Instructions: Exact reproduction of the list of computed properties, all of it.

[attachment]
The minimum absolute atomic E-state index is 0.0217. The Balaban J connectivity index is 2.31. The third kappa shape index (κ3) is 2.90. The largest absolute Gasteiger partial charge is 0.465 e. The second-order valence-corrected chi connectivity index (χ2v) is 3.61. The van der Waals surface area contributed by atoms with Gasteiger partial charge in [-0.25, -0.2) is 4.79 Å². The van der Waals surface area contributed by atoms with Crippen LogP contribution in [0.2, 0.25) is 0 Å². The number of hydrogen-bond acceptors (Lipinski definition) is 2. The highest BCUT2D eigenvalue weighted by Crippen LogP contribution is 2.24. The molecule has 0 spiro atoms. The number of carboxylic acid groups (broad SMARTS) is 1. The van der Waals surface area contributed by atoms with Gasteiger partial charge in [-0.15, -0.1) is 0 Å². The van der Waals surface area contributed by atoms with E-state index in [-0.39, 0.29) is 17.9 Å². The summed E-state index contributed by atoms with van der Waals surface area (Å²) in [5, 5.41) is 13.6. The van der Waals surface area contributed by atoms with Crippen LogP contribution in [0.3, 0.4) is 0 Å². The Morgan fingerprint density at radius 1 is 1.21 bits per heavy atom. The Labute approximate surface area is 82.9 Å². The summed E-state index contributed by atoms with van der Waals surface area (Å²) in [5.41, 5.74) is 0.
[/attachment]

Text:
The minimum absolute atomic E-state index is 0.0217. The Balaban J connectivity index is 2.31. The third kappa shape index (κ3) is 2.90. The largest absolute Gasteiger partial charge is 0.465 e. The second-order valence-corrected chi connectivity index (χ2v) is 3.61. The van der Waals surface area contributed by atoms with Gasteiger partial charge in [-0.25, -0.2) is 4.79 Å². The van der Waals surface area contributed by atoms with Crippen LogP contribution in [0.2, 0.25) is 0 Å². The number of hydrogen-bond acceptors (Lipinski definition) is 2. The highest BCUT2D eigenvalue weighted by Crippen LogP contribution is 2.24. The molecule has 0 spiro atoms. The number of carboxylic acid groups (broad SMARTS) is 1. The van der Waals surface area contributed by atoms with Gasteiger partial charge in [-0.15, -0.1) is 0 Å². The van der Waals surface area contributed by atoms with E-state index in [-0.39, 0.29) is 17.9 Å². The summed E-state index contributed by atoms with van der Waals surface area (Å²) in [5, 5.41) is 13.6. The van der Waals surface area contributed by atoms with Crippen LogP contribution in [0.3, 0.4) is 0 Å². The Morgan fingerprint density at radius 1 is 1.21 bits per heavy atom. The Labute approximate surface area is 82.9 Å². The summed E-state index contributed by atoms with van der Waals surface area (Å²) in [5.41, 5.74) is 0.